“That’s what the kids say at school.”  The comment was said resignedly, not angrily, and it pierced my heart.     

I have spent Marie’s lifetime telling her she is not stupid; she just learns differently.  She needs to believe in this just as she believes in God, and she will be fine.  Confidence in oneself is the best ammunition against bullies.

Of course this is when bullying consists of standard words, not profanity.  No one should use profanity to a child.  Never permit things to become physical.  Hair pulling, spit balls, or shoving must be reported to someone in charge. 

Does your Easy to Love child have bullying issues?  What do you do to counteract them?

Jun 28

Summer Vacation with ADHD: Is That Possible?

Gershwin’s popular tune “Summertime and the Livin’ Is Easy” may capture the season’s tempo for many, but it does not characterize summers with an ADHD child!

Our little hurricane longs for school-free days, but when it actually arrives – he’s a shipwreck. Without the forced structure of school he quickly unravels and becomes much more difficult to manage, to say the least.

During the adjustment period, routine tasks like getting breakfast (or anything that’s done at a different time than usual) become an all-out battle. Before 9 a.m., I am an exhausted wreck and he’s angry and confused.  This is why medication breaks don’t happen over summer or other school holidays. Tragically, none of us can get through much more than one medicine-free day with him. His inattentiveness and impulsivity drive us to distraction.

Learning never really takes a holiday either. With virtually no short-term memory, he must practice skills throughout the summer. Summer school is ineffective, as the learning is gone by day’s end and it typically ends with six weeks of summer left. So, reading, ‘riting and ‘rithmetic, continue throughout the summer. While I try to make it “fun,” he knows it’s a drill. Plus, it makes his “differences” painfully obvious when his older sister is not doing math facts and reading sight words to earn TV or computer time.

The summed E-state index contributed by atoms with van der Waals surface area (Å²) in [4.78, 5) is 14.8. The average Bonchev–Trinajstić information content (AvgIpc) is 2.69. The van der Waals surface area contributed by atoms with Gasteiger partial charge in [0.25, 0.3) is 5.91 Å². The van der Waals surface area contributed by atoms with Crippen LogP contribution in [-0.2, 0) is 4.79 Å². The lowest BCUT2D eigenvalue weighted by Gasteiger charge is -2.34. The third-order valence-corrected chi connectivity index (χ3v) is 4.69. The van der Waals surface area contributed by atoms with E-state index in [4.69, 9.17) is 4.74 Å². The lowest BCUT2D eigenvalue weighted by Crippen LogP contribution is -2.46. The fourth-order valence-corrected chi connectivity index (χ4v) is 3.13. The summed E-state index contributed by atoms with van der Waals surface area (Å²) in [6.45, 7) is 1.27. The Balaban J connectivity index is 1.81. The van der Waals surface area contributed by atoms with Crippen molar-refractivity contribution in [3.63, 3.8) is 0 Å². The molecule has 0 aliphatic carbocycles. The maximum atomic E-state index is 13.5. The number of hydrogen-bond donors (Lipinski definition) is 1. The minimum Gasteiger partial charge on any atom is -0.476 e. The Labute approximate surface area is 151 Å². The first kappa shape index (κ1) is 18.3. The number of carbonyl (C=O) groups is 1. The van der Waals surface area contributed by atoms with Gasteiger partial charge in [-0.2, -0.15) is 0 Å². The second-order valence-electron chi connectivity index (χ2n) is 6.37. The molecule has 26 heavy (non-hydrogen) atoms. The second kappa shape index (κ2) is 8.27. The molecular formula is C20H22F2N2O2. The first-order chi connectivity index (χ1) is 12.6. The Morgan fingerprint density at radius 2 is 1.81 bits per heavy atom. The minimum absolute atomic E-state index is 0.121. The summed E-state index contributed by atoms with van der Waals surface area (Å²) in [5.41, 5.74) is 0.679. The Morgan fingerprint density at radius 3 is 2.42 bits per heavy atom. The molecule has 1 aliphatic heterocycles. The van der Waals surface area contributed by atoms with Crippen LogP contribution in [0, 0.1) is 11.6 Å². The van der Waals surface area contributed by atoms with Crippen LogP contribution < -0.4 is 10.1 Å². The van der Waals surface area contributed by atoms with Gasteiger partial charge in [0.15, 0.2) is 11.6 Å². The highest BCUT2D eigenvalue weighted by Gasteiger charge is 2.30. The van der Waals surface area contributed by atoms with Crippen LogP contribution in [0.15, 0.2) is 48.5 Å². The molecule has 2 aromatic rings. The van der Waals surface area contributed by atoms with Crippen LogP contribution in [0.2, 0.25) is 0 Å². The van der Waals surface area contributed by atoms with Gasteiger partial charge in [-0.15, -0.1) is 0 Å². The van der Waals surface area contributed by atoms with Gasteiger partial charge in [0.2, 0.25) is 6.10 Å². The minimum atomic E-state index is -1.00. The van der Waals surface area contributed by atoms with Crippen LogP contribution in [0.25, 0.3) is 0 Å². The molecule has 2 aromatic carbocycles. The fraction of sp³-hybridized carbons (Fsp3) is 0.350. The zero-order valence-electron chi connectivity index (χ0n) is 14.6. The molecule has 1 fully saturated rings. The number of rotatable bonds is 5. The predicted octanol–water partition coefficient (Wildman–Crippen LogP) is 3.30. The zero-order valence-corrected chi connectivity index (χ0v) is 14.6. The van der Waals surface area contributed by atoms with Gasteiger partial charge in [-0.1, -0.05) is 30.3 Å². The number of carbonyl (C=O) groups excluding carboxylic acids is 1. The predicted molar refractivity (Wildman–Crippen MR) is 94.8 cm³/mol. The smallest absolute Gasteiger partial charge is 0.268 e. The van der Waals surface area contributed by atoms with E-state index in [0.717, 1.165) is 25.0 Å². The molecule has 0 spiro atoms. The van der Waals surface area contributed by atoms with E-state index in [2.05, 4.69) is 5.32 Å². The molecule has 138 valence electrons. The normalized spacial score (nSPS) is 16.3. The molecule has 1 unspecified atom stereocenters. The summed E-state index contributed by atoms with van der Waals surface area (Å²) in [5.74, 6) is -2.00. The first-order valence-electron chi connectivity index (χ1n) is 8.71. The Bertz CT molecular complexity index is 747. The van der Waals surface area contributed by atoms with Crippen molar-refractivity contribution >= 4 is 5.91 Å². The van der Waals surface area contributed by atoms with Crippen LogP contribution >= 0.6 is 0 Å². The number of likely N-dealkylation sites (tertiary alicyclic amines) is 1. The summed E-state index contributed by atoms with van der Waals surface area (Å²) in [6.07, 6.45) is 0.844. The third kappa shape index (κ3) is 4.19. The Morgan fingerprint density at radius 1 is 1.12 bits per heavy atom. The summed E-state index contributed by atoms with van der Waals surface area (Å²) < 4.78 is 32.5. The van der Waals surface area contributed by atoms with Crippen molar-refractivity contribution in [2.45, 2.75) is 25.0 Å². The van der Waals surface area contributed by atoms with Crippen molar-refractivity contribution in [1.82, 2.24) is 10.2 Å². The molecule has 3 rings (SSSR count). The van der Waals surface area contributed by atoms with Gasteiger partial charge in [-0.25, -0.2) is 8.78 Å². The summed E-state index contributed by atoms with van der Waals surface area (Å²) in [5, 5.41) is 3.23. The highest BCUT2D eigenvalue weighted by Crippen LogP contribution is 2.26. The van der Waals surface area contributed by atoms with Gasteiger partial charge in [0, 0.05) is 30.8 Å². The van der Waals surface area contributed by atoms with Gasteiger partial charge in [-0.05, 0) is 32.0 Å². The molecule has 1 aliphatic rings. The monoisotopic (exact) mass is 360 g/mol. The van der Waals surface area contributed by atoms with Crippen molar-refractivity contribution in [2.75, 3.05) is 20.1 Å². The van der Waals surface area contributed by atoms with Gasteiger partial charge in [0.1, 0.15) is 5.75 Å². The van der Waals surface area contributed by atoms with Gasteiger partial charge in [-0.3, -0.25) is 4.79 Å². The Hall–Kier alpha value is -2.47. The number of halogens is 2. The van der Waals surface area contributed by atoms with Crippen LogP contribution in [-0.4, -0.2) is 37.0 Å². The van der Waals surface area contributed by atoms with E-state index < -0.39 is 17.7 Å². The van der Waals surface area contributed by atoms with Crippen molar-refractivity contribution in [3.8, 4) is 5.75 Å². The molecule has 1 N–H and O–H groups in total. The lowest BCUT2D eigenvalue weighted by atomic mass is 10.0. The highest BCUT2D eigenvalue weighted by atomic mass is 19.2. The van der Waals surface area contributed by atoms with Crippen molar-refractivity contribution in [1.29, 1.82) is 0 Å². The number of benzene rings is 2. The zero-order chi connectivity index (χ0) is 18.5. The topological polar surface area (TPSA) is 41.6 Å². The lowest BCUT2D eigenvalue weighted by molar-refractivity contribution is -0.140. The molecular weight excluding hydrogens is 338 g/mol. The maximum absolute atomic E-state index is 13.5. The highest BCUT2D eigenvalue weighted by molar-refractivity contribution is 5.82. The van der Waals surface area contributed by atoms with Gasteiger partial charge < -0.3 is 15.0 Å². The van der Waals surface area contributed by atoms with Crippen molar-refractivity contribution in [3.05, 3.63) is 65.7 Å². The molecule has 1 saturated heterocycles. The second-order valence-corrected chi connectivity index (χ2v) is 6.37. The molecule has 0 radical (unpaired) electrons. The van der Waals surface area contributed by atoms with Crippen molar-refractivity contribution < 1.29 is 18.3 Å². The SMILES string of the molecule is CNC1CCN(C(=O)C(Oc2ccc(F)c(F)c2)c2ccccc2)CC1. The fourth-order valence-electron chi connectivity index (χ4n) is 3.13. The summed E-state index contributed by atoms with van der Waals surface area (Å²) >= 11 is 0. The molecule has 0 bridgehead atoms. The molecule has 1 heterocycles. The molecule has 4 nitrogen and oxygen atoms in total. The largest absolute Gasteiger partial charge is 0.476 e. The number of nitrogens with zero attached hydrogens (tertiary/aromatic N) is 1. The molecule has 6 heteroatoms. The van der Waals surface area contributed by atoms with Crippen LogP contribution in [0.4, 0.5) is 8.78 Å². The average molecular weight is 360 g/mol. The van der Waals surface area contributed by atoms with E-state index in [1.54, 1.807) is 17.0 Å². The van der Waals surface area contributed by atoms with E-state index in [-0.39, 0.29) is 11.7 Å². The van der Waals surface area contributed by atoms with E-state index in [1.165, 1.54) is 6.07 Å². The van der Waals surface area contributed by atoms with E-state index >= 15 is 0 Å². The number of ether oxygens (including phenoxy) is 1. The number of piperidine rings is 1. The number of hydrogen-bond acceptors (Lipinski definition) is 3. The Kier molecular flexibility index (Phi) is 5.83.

Computer camps – his favorite instant gratification/stimulant-seeking pastimes – swim team, and amusement parks fill in the gaps and provide some sense of order. This year, as I tell myself every year, will be better. I have joined the “if you can’t beat ‘em, join ‘em” camp and embraced digital learning. We’re trying two programs:

  1. Didj Learning Edge by Leapfrog, www.leapfrog.com, will replace paper and pencil math facts practice. The hand-held Didj drills players on their math facts, rewarding them with online games such as Android Invasion that lets them be their favorite characters, including my all-time nemesis, SpongeBob Square Pants.
  2. CogMed is a five-week computer program designed by the Karolinska University Hospital of Sweden to improve working memory, a major component of the behaviors that accompany those with ADHD.  (See www.cogmed.com/trainging-of-working-memoryfor more information about how this program improves academic and everyday functioning.)

The program includes 25 sessions, 30-40 minutes each, that trains the brain to exercise its working memory muscles. “Stanley” the robot guides users through the exercises and rewards effort with a “Robo Racing” video game at the end of each training session. As I write this, hurricane boy just finished his first session. The video game aspect has great appeal, so we’ll see how it goes as the training becomes increasingly challenging. I can already see how the games will push his sequencing and memory skills and how he’s already learning from his mistakes, without too much frustration, … yet. Still, I remain encouraged.

Another attractive feature is the ADHD coach who comes along with the $1500 fee. She explained how the program works, got us online, and calls us once a week to check-in and keep Hurricane’s motivation up.

Behavior modification is part of the package as well. A rewards poster keeps us on track to earn a “prize” after each 5-days of training. He’s picked two no-cost rewards (going to night swim practice, having friends come over) and two low-cost rewards (Nerf and Star War toys); a Wii/DS game is the big reward to come at the end of training. Rewards are given on the condition that training is done without major whining, tantrums, etc. My anticipated rewards are:  an increased ability to understand written and oral instructions, and better retention of daily tasks (working memory).